I read some reviews of this book after I finished it and was puzzled by some of the words people used to describe Lisabeth Salander. Words like spunky. Fiesty. She is not fiesty. She is not spunky. She is not plucky. Those words describe a character in a Reese Witherspoon movie. There were those who think she is a deliberate outsider, choosing to live as she does because she’s some sort of personal agent provocateur. She is not a charming loser, a female Cool Hand Luke. Then there was a discussion online as to whether or not she had Asperger’s Syndrome, which does not even seem reasonable to me, but several felt that she did have the condition. It beggars belief that people found her personality spanning so many characterizations, from a plucky heroine who lives by her wits to a funky anarchist whose tattoos and hacking are a rage against the machine to a computer savant whose interpersonal relationships are limited because she has a psychological or behavioral condition.

How could so many people leave this book with such different conclusions about Lisabeth, though wrong most of them are in my eyes? Because in Lisabeth, Stieg Larsson managed to create a character wholly unique. So unique in fact that she is hard to pin down and even my attempt may be a shoddy representation of her.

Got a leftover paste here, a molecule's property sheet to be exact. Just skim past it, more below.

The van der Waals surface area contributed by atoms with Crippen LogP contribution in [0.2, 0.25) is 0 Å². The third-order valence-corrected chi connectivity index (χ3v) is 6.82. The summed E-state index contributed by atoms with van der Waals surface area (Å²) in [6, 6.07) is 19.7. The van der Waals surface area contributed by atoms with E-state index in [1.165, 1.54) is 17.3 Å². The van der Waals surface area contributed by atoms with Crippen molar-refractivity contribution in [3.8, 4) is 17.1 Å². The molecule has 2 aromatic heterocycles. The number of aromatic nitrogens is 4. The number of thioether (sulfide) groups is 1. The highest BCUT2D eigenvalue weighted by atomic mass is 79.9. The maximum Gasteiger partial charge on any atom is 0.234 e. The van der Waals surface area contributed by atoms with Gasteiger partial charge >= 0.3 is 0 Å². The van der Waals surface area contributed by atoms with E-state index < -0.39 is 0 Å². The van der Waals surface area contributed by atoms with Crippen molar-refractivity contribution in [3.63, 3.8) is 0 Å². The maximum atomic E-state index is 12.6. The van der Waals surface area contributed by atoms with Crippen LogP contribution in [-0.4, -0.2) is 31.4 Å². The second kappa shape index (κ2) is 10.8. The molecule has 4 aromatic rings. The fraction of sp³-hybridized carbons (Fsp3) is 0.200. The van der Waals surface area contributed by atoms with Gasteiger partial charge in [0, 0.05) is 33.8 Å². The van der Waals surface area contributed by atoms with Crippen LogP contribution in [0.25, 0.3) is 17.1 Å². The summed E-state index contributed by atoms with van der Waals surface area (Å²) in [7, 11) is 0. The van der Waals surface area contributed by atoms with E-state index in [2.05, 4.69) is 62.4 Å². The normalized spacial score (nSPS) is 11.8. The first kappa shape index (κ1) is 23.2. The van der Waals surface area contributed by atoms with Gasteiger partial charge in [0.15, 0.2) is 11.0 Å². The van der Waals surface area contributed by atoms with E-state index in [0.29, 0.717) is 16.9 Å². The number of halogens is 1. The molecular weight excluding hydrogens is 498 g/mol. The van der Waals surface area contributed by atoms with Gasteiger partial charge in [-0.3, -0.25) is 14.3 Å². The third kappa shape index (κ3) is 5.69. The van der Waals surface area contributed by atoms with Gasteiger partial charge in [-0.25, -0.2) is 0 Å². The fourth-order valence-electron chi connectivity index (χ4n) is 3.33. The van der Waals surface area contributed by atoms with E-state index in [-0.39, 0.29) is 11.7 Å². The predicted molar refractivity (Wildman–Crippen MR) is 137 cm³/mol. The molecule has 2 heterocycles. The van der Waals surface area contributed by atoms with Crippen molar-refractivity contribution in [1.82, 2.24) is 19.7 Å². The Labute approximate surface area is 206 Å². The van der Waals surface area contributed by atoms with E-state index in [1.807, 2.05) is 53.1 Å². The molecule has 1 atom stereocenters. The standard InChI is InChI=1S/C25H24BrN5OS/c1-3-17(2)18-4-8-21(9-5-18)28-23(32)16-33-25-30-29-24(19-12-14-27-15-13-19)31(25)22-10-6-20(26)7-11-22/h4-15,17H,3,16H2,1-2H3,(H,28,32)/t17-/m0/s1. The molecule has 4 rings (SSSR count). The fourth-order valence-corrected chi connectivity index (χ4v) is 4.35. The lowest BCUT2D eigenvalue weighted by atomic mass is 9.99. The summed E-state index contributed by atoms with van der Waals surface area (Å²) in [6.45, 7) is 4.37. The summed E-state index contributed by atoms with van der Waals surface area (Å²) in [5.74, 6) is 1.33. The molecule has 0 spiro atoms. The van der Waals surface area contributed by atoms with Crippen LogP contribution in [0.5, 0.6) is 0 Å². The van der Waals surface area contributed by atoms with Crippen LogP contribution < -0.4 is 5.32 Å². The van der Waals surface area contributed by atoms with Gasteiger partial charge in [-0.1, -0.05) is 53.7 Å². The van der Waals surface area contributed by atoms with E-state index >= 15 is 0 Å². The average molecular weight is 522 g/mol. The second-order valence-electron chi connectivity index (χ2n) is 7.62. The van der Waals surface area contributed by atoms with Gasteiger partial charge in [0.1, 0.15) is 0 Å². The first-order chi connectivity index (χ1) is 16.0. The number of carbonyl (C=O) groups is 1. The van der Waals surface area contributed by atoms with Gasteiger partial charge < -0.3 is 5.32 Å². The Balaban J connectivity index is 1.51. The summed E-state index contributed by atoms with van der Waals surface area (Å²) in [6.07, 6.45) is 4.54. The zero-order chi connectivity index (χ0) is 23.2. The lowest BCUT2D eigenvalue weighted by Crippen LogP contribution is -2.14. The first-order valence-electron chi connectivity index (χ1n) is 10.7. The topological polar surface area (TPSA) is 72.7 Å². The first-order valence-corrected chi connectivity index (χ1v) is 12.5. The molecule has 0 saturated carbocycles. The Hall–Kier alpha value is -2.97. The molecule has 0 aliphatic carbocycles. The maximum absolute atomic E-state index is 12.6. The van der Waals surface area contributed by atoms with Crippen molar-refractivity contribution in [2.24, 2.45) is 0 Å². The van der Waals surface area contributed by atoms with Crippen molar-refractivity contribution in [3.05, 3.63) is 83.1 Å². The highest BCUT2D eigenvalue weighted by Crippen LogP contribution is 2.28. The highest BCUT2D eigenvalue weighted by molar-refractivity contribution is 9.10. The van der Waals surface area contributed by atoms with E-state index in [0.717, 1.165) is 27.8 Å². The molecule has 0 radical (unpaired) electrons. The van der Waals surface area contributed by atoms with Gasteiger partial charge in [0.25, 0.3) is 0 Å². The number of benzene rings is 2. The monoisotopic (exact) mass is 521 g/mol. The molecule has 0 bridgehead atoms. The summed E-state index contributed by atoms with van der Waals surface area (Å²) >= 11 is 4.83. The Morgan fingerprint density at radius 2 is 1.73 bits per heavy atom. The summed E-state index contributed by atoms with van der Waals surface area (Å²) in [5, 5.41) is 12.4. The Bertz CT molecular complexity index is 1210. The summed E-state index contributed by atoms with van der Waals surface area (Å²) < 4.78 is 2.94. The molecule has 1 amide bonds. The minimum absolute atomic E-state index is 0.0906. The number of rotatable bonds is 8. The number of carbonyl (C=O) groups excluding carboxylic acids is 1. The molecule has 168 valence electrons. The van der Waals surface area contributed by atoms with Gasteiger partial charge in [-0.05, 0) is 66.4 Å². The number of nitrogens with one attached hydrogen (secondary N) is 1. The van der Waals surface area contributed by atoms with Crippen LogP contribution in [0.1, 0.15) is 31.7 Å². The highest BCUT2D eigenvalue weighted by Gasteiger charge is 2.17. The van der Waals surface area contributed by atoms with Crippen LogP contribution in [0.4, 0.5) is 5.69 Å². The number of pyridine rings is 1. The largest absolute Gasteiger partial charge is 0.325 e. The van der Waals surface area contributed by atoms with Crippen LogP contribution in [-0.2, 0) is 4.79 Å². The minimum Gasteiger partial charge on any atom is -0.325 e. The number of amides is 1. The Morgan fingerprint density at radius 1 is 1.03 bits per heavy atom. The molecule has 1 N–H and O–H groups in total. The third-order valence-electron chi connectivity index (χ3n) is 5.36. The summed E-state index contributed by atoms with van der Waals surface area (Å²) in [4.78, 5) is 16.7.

The Postcard Killer by Vance McLaughlin, Ph.D.

This post originally appeared on I Read Everything

Book: The Postcard Killer: The True Story of J. Frank Hickey

Author: Vance McLaughlin, Ph.D.

Type of Book: Non-fiction, true crime

Why Did I Read This Book: I have a weakness for true crime. There was once a time when I could have told you the name and victim count of every serial killer from recorded time to present but I have since lost that ability as serial and mass murder became sort of commonplace in the Internet and on television and I lost interest via excessive immersion. However, I still appreciate a good true crime yarn, especially about a killer I have never heard of before.

Availability: Published by Thunder’s Mouth Press in 2006, you can get a copy here:

Comments: The case of J. Frank Hickey was a fascinating read. Though I disagree with the assertion the author makes, that Hickey was the first man ever captured as a result of profiling, that does not render this book any the less absorbing and hard to put down.

Because I discuss books in depth, there is no way for me to discuss elements of this book that would not spoil elements of it for some readers. I think this is a book worth reading, and if you think my many words will ruin aspects of the book, stop reading now. Just go buy the book. It’s not going to be a book that inspires a lot of thought or cause much internal contemplation – it is simply telling the tale of a sadistic man who killed 100 years ago, and as true crime goes, it is better than most.